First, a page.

adj. cold·er, cold·est
a. Having a low temperature: cold water.
b. Being at a temperature that is less than what is required or what is normal: cold oatmeal.
c. Chilled by refrigeration or ice: cold beer.
a. Feeling no warmth; uncomfortably chilled: We were cold sitting by the drafty windows.
b. Appearing to be dead; unconscious: found him out cold on the floor.
c. Dead: was cold in his grave.
3. Lacking emotion; objective: cold logic.
a. Having little appeal to the senses or feelings: a cold decor.
b. Designating or being in a tone or color, such as pale gray, that suggests little warmth.
a. Not affectionate or friendly; aloof: a cold person; a cold nod.
b. Exhibiting or feeling no enthusiasm: a cold audience; a cold response to the new play; a concert that left me cold.
c. Devoid of sexual desire; frigid.
6. Having lost all freshness or vividness through passage of time: dogs attempting to catch a cold scent.
7. So intense as to be almost uncontrollable: cold fury.
8. Characterized by repeated failure, especially in a sport or competitive activity: The team fell into a slump of cold shooting.
1. To an unqualified degree; totally: was cold sober.
2. With complete finality: We turned him down cold.
3. Without advance preparation or introduction: took the exam cold and passed; walked in cold and got the new job.
a. Relative lack of warmth: Cold slows down chemical reactions.
b. The sensation resulting from lack of warmth; chill.
2. A condition of low air temperature; cold weather: went out into the cold and got a chill.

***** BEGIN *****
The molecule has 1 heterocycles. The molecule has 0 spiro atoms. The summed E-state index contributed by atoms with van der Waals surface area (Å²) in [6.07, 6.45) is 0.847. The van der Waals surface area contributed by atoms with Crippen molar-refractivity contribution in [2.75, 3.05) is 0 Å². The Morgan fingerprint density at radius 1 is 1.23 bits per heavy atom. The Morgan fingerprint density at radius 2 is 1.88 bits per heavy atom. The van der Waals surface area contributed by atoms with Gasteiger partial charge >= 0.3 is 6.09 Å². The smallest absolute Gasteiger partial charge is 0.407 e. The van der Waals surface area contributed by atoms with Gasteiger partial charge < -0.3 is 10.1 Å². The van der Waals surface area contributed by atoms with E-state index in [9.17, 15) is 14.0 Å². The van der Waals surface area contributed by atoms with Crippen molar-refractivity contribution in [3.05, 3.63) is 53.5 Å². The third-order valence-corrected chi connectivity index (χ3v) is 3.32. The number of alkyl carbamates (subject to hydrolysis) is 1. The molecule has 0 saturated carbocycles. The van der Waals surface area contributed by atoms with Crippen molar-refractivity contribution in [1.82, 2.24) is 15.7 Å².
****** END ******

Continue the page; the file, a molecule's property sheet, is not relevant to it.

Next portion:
3. A viral infection characterized by inflammation of the mucous membranes lining the upper respiratory passages and usually accompanied by malaise, fever, chills, coughing, and sneezing. Also called common cold, coryza.
out in the cold
Lacking benefits given to others; neglected.
[Middle English, from Old English ceald; see gel- in the Appendix of Indo-European roots.]
Synonyms: cold, arctic, chilly, cool, frigid, frosty, gelid, glacial, icy
These adjectives mean marked by a low or an extremely low temperature: cold air; an arctic climate; a chilly day; cool water; a frigid room; a frosty morning; gelid seas; glacial winds; icy hands.
The American Heritage® Dictionary of the English Language, Fifth Edition copyright ©2020 by Houghton Mifflin Harcourt Publishing Company. All rights reserved.
Indo-European & Semitic Roots Appendices
Thousands of entries in the dictionary include etymologies that trace their origins back to reconstructed proto-languages. You can obtain more information about these forms in our online appendices:
The Indo-European appendix covers nearly half of the Indo-European roots that have left their mark on English words. A more complete treatment of Indo-European roots and the English words derived from them is available in our Dictionary of Indo-European Roots.